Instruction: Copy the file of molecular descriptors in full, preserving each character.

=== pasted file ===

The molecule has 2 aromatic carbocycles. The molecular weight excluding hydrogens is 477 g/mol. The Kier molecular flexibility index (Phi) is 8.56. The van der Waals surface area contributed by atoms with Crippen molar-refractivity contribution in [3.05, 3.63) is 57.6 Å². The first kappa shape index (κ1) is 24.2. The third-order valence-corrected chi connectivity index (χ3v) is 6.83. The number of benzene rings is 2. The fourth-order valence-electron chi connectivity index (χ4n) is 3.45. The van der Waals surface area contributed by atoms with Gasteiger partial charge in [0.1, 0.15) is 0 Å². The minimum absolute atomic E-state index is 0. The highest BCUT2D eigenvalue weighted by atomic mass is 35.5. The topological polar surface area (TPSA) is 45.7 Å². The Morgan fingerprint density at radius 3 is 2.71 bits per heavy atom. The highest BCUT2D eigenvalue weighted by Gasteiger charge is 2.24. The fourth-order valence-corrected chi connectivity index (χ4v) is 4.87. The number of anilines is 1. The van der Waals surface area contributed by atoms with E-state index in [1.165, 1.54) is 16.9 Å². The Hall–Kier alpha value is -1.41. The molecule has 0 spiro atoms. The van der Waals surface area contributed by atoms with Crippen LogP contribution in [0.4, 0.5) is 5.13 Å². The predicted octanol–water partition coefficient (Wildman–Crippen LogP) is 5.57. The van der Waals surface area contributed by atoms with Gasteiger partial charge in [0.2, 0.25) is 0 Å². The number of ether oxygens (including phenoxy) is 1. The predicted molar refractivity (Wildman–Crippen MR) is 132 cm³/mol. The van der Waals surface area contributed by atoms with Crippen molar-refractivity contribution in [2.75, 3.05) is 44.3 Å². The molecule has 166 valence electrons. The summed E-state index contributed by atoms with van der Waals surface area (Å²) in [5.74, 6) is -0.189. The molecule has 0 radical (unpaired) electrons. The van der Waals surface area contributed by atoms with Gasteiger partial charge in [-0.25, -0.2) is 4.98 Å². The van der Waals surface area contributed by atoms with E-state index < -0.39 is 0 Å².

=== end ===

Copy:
The molecule has 2 aromatic carbocycles. The molecular weight excluding hydrogens is 477 g/mol. The Kier molecular flexibility index (Phi) is 8.56. The van der Waals surface area contributed by atoms with Crippen molar-refractivity contribution in [3.05, 3.63) is 57.6 Å². The first kappa shape index (κ1) is 24.2. The third-order valence-corrected chi connectivity index (χ3v) is 6.83. The number of benzene rings is 2. The fourth-order valence-electron chi connectivity index (χ4n) is 3.45. The van der Waals surface area contributed by atoms with Gasteiger partial charge in [0.1, 0.15) is 0 Å². The minimum absolute atomic E-state index is 0. The highest BCUT2D eigenvalue weighted by atomic mass is 35.5. The topological polar surface area (TPSA) is 45.7 Å². The Morgan fingerprint density at radius 3 is 2.71 bits per heavy atom. The highest BCUT2D eigenvalue weighted by Gasteiger charge is 2.24. The fourth-order valence-corrected chi connectivity index (χ4v) is 4.87. The number of anilines is 1. The van der Waals surface area contributed by atoms with E-state index in [1.165, 1.54) is 16.9 Å². The Hall–Kier alpha value is -1.41. The molecule has 0 spiro atoms. The van der Waals surface area contributed by atoms with Crippen LogP contribution in [0.4, 0.5) is 5.13 Å². The predicted octanol–water partition coefficient (Wildman–Crippen LogP) is 5.57. The van der Waals surface area contributed by atoms with Gasteiger partial charge in [0.2, 0.25) is 0 Å². The number of ether oxygens (including phenoxy) is 1. The predicted molar refractivity (Wildman–Crippen MR) is 132 cm³/mol. The van der Waals surface area contributed by atoms with Crippen molar-refractivity contribution in [2.75, 3.05) is 44.3 Å². The molecule has 166 valence electrons. The summed E-state index contributed by atoms with van der Waals surface area (Å²) in [5.74, 6) is -0.189. The molecule has 0 radical (unpaired) electrons. The van der Waals surface area contributed by atoms with Gasteiger partial charge in [-0.25, -0.2) is 4.98 Å². The van der Waals surface area contributed by atoms with E-state index < -0.39 is 0 Å².